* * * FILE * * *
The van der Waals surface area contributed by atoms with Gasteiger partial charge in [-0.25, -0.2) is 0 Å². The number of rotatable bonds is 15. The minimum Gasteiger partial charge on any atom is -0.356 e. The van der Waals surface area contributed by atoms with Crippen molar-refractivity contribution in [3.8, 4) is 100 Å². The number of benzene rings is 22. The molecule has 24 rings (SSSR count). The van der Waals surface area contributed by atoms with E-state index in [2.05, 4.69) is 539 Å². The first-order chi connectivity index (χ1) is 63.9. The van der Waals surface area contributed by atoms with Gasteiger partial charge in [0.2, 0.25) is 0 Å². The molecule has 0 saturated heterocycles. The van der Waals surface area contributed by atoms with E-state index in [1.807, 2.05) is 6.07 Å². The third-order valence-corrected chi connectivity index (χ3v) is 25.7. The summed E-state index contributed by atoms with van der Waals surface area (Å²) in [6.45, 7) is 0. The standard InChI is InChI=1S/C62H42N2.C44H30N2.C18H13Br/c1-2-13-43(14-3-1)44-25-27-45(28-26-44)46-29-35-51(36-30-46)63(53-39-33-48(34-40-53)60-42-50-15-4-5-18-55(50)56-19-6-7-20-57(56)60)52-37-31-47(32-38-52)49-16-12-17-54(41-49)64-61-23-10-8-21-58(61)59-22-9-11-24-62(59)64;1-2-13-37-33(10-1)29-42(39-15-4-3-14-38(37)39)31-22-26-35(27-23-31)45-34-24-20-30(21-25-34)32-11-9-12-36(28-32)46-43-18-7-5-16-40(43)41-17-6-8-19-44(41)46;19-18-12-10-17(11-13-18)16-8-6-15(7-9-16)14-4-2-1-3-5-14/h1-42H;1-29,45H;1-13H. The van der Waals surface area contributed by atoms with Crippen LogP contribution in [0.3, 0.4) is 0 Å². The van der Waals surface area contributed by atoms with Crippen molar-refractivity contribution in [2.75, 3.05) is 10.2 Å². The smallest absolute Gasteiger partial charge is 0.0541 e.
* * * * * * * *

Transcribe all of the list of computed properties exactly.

The van der Waals surface area contributed by atoms with Gasteiger partial charge in [-0.25, -0.2) is 0 Å². The number of rotatable bonds is 15. The minimum Gasteiger partial charge on any atom is -0.356 e. The van der Waals surface area contributed by atoms with Crippen molar-refractivity contribution in [3.8, 4) is 100 Å². The number of benzene rings is 22. The molecule has 24 rings (SSSR count). The van der Waals surface area contributed by atoms with E-state index in [2.05, 4.69) is 539 Å². The first-order chi connectivity index (χ1) is 63.9. The van der Waals surface area contributed by atoms with Gasteiger partial charge in [0.2, 0.25) is 0 Å². The molecule has 0 saturated heterocycles. The van der Waals surface area contributed by atoms with E-state index in [1.807, 2.05) is 6.07 Å². The third-order valence-corrected chi connectivity index (χ3v) is 25.7. The summed E-state index contributed by atoms with van der Waals surface area (Å²) in [6.45, 7) is 0. The standard InChI is InChI=1S/C62H42N2.C44H30N2.C18H13Br/c1-2-13-43(14-3-1)44-25-27-45(28-26-44)46-29-35-51(36-30-46)63(53-39-33-48(34-40-53)60-42-50-15-4-5-18-55(50)56-19-6-7-20-57(56)60)52-37-31-47(32-38-52)49-16-12-17-54(41-49)64-61-23-10-8-21-58(61)59-22-9-11-24-62(59)64;1-2-13-37-33(10-1)29-42(39-15-4-3-14-38(37)39)31-22-26-35(27-23-31)45-34-24-20-30(21-25-34)32-11-9-12-36(28-32)46-43-18-7-5-16-40(43)41-17-6-8-19-44(41)46;19-18-12-10-17(11-13-18)16-8-6-15(7-9-16)14-4-2-1-3-5-14/h1-42H;1-29,45H;1-13H. The van der Waals surface area contributed by atoms with Crippen LogP contribution in [0.3, 0.4) is 0 Å². The van der Waals surface area contributed by atoms with Crippen molar-refractivity contribution in [2.75, 3.05) is 10.2 Å². The smallest absolute Gasteiger partial charge is 0.0541 e.